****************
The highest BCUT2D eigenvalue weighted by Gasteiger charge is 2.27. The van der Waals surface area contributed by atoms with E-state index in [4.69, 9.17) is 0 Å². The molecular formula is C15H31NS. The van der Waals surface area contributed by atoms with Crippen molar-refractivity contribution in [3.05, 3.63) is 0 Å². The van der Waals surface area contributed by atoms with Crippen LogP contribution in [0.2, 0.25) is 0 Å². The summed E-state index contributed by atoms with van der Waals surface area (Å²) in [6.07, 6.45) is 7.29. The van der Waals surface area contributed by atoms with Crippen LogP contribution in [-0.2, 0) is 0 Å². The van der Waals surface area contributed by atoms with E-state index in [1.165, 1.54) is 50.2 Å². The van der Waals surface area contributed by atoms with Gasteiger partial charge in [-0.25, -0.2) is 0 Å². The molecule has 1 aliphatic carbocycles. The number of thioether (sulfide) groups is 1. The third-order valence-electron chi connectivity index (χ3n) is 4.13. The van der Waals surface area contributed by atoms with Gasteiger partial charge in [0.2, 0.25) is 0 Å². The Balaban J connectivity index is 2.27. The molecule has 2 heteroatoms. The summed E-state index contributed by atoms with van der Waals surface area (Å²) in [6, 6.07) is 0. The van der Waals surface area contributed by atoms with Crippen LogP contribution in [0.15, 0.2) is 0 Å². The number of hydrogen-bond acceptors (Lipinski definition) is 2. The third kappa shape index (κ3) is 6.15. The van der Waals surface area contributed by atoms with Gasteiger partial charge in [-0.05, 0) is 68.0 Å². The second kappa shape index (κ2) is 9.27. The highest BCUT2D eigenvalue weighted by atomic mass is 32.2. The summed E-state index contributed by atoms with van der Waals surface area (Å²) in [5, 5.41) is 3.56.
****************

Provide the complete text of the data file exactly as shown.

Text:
The highest BCUT2D eigenvalue weighted by Gasteiger charge is 2.27. The van der Waals surface area contributed by atoms with E-state index in [4.69, 9.17) is 0 Å². The molecular formula is C15H31NS. The van der Waals surface area contributed by atoms with Crippen molar-refractivity contribution in [3.05, 3.63) is 0 Å². The van der Waals surface area contributed by atoms with Crippen LogP contribution in [0.2, 0.25) is 0 Å². The summed E-state index contributed by atoms with van der Waals surface area (Å²) in [6.07, 6.45) is 7.29. The van der Waals surface area contributed by atoms with Crippen LogP contribution in [-0.2, 0) is 0 Å². The van der Waals surface area contributed by atoms with E-state index in [1.165, 1.54) is 50.2 Å². The van der Waals surface area contributed by atoms with Gasteiger partial charge in [-0.25, -0.2) is 0 Å². The molecule has 1 aliphatic carbocycles. The number of thioether (sulfide) groups is 1. The third-order valence-electron chi connectivity index (χ3n) is 4.13. The van der Waals surface area contributed by atoms with Gasteiger partial charge in [0.2, 0.25) is 0 Å². The Balaban J connectivity index is 2.27. The molecule has 2 heteroatoms. The summed E-state index contributed by atoms with van der Waals surface area (Å²) in [6, 6.07) is 0. The van der Waals surface area contributed by atoms with Crippen LogP contribution in [0.15, 0.2) is 0 Å². The number of hydrogen-bond acceptors (Lipinski definition) is 2. The third kappa shape index (κ3) is 6.15. The van der Waals surface area contributed by atoms with Gasteiger partial charge in [-0.05, 0) is 68.0 Å². The second kappa shape index (κ2) is 9.27. The highest BCUT2D eigenvalue weighted by atomic mass is 32.2. The summed E-state index contributed by atoms with van der Waals surface area (Å²) in [5, 5.41) is 3.56.